I was speaking purely from a (non-confrontational) railfanning persective.
You don't have to tell me that railroads run on diesel: I actually pay railroad fuel surcharges every day and very few of my clients like it when I go to them with another 3% increase in rates.
However, even though it's not rail related, I've never balked at helping my employees with putting gas in their cars or paying for a heating bill in the winter if they need it. I make a lot more than they do and there's no reason I shouldn't. How could I tell someone to deny their child a luxury or necessity because they had to spend $50 to fill the tank on their Ford Focus? I'd expect a lonely corner of hell to await me if I were to do such a thing. Some of my employers helped me when I needed it most and it's good to remember that I'm very lucky and blessed compared to many people. When our margin increases, so does the pay of our workers. They are all well worth the money. I expect people who are similarly blessed to do what their conscience tells them is right. If they can afford to help, they should. If they can't, they can't. If your employer or anyone else's can't, they can't. I would doubt if any person would expect any less than that of a good employer.
There are some upsides to higher fuel prices, but I'd imagine that dicussion would probably just turn into another political arguement that would get another thread locked. Higher fuel prices do generally mean that more freight (and people) moves by rail.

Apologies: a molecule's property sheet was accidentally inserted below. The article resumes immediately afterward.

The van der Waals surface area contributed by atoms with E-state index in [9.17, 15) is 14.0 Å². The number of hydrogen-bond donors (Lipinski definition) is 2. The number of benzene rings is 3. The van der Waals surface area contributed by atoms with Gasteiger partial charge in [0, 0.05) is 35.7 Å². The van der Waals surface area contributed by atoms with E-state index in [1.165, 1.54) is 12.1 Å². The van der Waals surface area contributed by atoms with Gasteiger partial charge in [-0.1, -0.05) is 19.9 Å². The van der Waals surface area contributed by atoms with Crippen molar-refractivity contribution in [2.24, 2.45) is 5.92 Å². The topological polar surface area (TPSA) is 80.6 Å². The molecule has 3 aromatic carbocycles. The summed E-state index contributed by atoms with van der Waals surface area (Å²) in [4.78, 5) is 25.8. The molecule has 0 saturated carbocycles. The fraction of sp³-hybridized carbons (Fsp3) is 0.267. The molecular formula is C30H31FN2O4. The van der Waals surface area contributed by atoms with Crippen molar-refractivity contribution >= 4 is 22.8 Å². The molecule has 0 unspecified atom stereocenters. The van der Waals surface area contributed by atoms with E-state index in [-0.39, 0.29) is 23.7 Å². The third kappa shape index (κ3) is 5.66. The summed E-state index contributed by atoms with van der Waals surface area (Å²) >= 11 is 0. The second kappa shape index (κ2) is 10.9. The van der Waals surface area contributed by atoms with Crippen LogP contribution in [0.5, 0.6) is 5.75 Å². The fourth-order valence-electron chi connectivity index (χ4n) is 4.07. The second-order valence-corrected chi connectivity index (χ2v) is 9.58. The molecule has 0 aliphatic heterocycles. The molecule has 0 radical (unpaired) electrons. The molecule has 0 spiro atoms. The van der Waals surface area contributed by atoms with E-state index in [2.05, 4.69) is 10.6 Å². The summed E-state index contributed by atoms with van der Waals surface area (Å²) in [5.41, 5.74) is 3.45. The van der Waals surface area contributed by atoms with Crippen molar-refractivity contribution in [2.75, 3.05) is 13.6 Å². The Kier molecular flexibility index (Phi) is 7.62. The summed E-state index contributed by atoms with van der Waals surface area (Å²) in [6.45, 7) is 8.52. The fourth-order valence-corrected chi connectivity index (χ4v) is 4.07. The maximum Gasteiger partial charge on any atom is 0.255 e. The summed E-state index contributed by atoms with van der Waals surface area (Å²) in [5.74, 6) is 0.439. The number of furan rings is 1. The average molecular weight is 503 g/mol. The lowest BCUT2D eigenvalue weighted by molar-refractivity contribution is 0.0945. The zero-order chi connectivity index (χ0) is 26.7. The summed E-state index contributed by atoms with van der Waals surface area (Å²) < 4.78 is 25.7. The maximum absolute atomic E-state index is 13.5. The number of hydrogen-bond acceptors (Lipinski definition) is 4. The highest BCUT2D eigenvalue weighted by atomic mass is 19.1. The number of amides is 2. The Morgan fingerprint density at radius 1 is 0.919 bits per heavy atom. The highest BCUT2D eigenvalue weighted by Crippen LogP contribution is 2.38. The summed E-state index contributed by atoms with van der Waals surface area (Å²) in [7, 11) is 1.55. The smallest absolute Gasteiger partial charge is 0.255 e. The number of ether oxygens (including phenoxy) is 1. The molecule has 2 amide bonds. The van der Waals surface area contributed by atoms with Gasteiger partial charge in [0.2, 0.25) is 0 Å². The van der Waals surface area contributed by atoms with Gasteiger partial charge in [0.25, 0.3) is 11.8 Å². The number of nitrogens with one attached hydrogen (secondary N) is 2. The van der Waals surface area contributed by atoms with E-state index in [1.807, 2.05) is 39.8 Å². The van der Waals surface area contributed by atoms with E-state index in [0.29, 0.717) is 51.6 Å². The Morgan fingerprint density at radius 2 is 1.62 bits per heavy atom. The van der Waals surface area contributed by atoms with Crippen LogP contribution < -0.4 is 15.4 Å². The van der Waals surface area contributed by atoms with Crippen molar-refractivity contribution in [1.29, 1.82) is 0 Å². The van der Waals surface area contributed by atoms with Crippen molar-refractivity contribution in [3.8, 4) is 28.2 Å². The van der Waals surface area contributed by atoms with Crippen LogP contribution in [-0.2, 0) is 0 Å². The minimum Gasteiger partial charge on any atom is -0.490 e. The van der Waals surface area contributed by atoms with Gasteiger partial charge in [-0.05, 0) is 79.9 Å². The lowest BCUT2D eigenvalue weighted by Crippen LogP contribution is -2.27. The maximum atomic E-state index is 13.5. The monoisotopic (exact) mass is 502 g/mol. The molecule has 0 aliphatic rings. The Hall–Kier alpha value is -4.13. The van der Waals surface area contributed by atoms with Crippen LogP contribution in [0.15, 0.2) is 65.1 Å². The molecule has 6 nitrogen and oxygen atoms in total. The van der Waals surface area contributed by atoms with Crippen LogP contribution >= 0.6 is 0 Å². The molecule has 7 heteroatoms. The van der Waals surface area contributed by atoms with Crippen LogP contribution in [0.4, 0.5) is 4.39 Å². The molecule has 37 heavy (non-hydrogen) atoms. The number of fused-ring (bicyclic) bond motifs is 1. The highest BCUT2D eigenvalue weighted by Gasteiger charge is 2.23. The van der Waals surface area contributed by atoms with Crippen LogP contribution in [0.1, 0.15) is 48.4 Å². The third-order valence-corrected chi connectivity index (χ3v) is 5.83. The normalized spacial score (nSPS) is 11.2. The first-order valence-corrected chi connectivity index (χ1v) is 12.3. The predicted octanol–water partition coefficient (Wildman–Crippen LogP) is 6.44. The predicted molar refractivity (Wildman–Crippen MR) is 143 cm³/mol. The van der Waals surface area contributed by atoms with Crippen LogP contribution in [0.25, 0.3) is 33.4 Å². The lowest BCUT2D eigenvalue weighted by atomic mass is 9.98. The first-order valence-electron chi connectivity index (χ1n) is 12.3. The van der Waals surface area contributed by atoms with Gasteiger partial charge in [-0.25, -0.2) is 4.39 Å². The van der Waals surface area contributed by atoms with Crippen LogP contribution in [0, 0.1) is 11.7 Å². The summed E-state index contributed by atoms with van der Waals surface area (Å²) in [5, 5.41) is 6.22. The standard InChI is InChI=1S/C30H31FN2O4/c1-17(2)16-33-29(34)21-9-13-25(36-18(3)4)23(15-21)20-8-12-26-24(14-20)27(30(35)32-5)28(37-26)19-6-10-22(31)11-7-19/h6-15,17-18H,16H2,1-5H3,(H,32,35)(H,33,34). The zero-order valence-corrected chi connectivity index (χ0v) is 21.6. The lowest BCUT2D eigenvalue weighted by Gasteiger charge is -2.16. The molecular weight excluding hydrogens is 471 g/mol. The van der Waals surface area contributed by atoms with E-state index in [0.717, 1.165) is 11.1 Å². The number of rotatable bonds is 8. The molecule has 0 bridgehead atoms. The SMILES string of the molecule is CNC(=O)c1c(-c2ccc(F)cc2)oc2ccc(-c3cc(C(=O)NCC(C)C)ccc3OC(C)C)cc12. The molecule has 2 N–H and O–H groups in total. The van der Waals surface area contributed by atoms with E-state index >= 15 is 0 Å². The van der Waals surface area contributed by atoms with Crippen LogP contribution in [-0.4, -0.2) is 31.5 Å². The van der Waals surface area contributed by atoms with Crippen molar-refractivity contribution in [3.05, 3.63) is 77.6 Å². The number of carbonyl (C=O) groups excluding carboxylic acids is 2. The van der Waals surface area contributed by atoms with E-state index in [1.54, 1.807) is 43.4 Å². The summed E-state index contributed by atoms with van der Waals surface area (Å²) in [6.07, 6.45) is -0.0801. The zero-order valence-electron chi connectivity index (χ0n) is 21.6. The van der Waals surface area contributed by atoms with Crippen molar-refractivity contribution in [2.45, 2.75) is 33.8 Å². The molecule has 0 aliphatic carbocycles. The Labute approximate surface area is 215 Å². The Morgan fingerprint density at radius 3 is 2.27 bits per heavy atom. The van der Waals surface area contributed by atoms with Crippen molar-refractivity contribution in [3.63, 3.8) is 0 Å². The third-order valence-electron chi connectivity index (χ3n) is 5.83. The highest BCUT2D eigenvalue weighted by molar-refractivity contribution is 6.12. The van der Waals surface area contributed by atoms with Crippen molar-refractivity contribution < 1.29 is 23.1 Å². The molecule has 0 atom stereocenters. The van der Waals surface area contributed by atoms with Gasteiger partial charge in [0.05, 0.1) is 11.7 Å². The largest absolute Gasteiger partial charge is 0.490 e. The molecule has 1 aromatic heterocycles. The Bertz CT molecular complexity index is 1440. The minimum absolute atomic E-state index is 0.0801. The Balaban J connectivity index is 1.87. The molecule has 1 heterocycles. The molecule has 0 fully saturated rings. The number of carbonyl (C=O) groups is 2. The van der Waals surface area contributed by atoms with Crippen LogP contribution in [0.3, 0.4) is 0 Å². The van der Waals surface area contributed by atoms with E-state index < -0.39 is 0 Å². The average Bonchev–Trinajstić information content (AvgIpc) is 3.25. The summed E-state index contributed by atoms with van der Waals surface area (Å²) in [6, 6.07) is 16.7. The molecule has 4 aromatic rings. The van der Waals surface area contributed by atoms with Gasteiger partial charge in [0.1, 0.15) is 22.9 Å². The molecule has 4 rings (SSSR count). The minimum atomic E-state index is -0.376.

More freight on the rails is a good thing from where I stand because my logistics model for a part of the company we're trying develop (construction aggregates) is actually in a sort of transportation "grey area" where both modes make sense from a dollar standpoint, but both also have their advantages and drawbacks. To take the view that high fuel prices mean higher product prices and expand upon it a little: If shorter hauls become economical for railroads again, the supply of available local trucking will increase thus decreasing that part of the pricing structure. Will that decrease in cost associated with the increase in truck supply mitigate the increase in fuel prices? I doubt it, but it just demonstrates how complex the economy is. A lot of what happens in our country is counter-intuitive to what the effect of a change in a given variable might be.
Heck, if we live in a place where a bank can recommend an investment to its customers that is meant to fail while at the same time betting against it, I won't be surprised by anything.
For now, I'll just be happy that this work means the Robbinsville Track is probably safe for a few more years. If I hear anything from Clayton that is public postable I'll put it up for consumption and debate.